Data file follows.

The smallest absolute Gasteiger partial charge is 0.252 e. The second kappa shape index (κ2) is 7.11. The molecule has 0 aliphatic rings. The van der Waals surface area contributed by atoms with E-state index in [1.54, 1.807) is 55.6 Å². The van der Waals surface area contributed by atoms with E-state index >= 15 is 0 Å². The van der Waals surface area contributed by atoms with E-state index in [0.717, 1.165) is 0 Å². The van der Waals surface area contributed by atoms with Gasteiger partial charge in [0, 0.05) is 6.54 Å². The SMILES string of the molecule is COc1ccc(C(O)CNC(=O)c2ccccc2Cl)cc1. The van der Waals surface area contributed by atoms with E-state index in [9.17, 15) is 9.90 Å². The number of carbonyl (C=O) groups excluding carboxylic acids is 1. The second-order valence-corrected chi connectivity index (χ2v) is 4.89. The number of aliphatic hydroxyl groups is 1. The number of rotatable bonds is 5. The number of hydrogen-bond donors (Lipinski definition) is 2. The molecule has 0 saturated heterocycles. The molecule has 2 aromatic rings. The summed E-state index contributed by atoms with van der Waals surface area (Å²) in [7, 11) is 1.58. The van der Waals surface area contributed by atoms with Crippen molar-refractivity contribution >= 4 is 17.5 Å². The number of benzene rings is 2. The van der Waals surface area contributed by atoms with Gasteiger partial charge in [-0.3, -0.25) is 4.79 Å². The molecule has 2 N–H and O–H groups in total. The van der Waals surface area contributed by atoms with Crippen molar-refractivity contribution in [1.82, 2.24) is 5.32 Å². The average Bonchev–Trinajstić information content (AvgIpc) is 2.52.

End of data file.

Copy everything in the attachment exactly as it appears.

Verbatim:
The smallest absolute Gasteiger partial charge is 0.252 e. The second kappa shape index (κ2) is 7.11. The molecule has 0 aliphatic rings. The van der Waals surface area contributed by atoms with E-state index in [1.54, 1.807) is 55.6 Å². The van der Waals surface area contributed by atoms with E-state index >= 15 is 0 Å². The van der Waals surface area contributed by atoms with E-state index in [0.717, 1.165) is 0 Å². The van der Waals surface area contributed by atoms with Gasteiger partial charge in [0, 0.05) is 6.54 Å². The SMILES string of the molecule is COc1ccc(C(O)CNC(=O)c2ccccc2Cl)cc1. The van der Waals surface area contributed by atoms with E-state index in [9.17, 15) is 9.90 Å². The number of carbonyl (C=O) groups excluding carboxylic acids is 1. The second-order valence-corrected chi connectivity index (χ2v) is 4.89. The number of aliphatic hydroxyl groups is 1. The number of rotatable bonds is 5. The number of hydrogen-bond donors (Lipinski definition) is 2. The molecule has 0 saturated heterocycles. The molecule has 2 aromatic rings. The summed E-state index contributed by atoms with van der Waals surface area (Å²) in [7, 11) is 1.58. The van der Waals surface area contributed by atoms with Crippen molar-refractivity contribution >= 4 is 17.5 Å². The number of benzene rings is 2. The van der Waals surface area contributed by atoms with Gasteiger partial charge in [-0.3, -0.25) is 4.79 Å². The molecule has 2 N–H and O–H groups in total. The van der Waals surface area contributed by atoms with Crippen molar-refractivity contribution in [1.82, 2.24) is 5.32 Å². The average Bonchev–Trinajstić information content (AvgIpc) is 2.52.